You are here

Q. What mic technique is best for recording stereo ambience?

When recording ambience in privately owned spaces such as supermarkets, bear in mind that technically you'll need permission from the property owner to record there — and they will often deny it.When recording ambience in privately owned spaces such as supermarkets, bear in mind that technically you'll need permission from the property owner to record there — and they will often deny it.

What are your thoughts on recording stereo ambience on location (such as in a forest, supermarket, office, or restaurant) for use in movies, podcasts and so on? I'm interested in your thoughts on polar patterns and stereo techniques. Have you tried different options for the same scenario? What worked best?

SOS Forum post

SOS Technical Editor Hugh Robjohns replies: First, be aware that the "supermarket, office, or restaurant" environments are all private property, so you'd need permission from the owner/manager to record there. They'll often decline because of fears about customer/client privacy, with the recordings picking up private conversations.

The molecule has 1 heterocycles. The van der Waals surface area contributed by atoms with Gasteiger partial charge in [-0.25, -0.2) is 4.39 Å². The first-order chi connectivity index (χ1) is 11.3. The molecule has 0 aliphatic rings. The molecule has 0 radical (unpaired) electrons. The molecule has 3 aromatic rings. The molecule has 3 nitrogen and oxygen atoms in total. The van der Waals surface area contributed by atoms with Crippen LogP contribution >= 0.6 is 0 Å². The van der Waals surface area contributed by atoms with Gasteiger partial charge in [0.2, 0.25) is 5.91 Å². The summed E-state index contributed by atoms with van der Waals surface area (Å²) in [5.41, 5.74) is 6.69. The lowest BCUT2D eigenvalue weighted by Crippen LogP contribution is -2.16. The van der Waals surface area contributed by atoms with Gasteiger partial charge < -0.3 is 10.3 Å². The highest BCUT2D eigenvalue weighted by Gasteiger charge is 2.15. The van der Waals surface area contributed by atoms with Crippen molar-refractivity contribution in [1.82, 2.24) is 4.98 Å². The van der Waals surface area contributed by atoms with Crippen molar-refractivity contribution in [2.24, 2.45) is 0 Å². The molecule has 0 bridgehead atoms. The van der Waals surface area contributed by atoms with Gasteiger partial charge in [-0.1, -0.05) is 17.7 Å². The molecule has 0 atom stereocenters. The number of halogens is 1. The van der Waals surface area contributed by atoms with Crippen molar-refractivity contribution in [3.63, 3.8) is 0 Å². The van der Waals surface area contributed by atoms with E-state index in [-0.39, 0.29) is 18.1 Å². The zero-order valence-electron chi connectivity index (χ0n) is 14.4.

As for recording techniques, if this is for ambience and background effects (ie. sounds you specifically want not to distract from foreground sounds), I'd recommend a binaural, Jecklin-disc, or other near-spaced technique. Binaural and Jecklin disc will pick up sounds from 360 degrees, whereas a technique like ORTF, or better still NOS (with its wider mic spacing), will provide useful front-back discrimination to help reduce unwanted sounds from behind if that is necessary.

Spaced mic techniques capture a lot of inter-aural time differences and, when replayed over speakers, result in a rather vague and almost 'blurry' stereo image. The result is that the listener perceives a good sense of spaciousness and source movement, but not precise positioning — and that combination makes for a relatively non-distracting background ambient effect. Most of the BBC's (modern) in-house stereo sound effects (originally issued on CD) were recorded using binaural techniques for this very reason.

Coincident stereo techniques inherently create pin-sharp imaging, which tends to be attention-grabbing and thus unhelpful when capturing material intended for background effects. So X‑Y and M‑S techniques are not recommended for this kind of recording application.

Published February 2020